On August 1, Onyx’s shareholders are set to vote on the pending acquisition of the company by M2M Holdings, a private equity firm jointly owned by Battery Ventures and Thoma Cressey Equity Partners. The deal on the table is an all-cash transaction for US$92 million, or $4.80 per share, and it is one that Onyx’s management sincerely hopes the shareholders will accept — not only because going private represents a clear value to the company, but also because it will not have to further consider a pending tender offer by CDC.
CDC, a Hong Kong-based firm that owns several software products including CRM vendor Pivotal, has been trying to acquire Onyx since the beginning of the year. Its most recent offer, which Onyx has urged shareholders to reject, is the purchase of all the outstanding shares of Onyx for $5.00 per share in cash.
Can It Do It?
One reason Onyx is rejecting CDC’s higher offer is that it is not sure the firm would consummate the deal at those terms or has the cash on hand.
“The offer includes numerous conditions including, among others, a no adverse change condition that is drafted in broad and very general terms and can be applied in CDC’s sole discretion,” Onyx explained in a statement. “By contrast, the definition of “Company Material Adverse Effect” under the M2M Merger Agreement is substantially more specific and limited, and the interpretation of this definition is not within M2M’s sole discretion.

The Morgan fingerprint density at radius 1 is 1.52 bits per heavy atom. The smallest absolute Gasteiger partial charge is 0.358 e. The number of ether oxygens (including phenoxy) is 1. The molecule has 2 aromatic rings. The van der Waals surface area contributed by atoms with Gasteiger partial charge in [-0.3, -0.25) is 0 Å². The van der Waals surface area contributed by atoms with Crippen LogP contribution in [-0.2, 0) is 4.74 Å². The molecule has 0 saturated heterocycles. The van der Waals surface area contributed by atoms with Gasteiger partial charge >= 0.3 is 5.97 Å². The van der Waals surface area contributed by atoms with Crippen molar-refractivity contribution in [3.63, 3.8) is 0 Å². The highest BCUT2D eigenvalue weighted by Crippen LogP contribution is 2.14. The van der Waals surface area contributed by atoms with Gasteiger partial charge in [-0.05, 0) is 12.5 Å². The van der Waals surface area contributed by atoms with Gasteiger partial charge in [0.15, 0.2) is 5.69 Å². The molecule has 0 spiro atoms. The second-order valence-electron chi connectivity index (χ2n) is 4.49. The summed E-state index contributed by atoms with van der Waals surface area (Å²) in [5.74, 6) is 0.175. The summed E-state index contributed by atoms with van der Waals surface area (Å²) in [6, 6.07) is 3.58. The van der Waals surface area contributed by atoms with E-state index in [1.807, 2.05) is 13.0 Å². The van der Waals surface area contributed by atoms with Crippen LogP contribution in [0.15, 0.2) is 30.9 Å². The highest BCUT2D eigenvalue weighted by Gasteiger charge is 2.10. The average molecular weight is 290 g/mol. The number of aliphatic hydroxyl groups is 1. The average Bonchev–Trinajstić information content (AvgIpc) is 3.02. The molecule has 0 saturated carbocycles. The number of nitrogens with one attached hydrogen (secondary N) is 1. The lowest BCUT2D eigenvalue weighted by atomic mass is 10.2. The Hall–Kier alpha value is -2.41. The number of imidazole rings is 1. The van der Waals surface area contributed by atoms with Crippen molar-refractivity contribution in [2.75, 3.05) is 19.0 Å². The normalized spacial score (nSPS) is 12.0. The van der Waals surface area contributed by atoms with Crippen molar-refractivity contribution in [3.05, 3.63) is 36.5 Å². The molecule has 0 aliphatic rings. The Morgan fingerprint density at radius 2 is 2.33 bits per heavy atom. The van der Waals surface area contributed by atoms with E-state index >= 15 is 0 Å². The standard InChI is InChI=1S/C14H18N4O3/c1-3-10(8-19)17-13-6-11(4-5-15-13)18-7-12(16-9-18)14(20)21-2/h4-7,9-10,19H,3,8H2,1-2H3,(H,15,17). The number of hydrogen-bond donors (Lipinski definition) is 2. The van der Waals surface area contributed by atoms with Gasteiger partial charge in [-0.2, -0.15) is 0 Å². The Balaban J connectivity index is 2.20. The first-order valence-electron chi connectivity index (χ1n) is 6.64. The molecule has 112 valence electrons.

Onyx also points to CDC’s disclosures in its annual report on Form 20-F, filed with the Securities and Exchange Commission (SEC) on June 21, in which CDC states that it has limited ability to transfer or move its cash out of China or to use its cash for the benefit of CDC or its subsidiaries.
The Right Timing
“The big fear is, what if Onyx considers CDC’s offer and the other offer is rescinded in the meantime,” Yankee Group analyst Sheryl Kingstone told CRM Buyer. “And then CDC can’t meet its terms.”
More importantly, M2M provides a better fit for Onyx, Martin Schneider, an enterprise software analyst at the 451 Group, told CRM Buyer. “If Onyx had been a private company, it probably would have been a profitable one this past quarter,” he said, referring to the high regulatory and reporting costs of being public.
Onyx would also be a good fit for CDC, although not necessarily vice versa, he added. “A strong core set of CRM products could be the foundation of a business process management based suite,” he said. “It makes more sense for CDC to go to market, to go up against other strong players, with an offering that is more than just Pivotal.”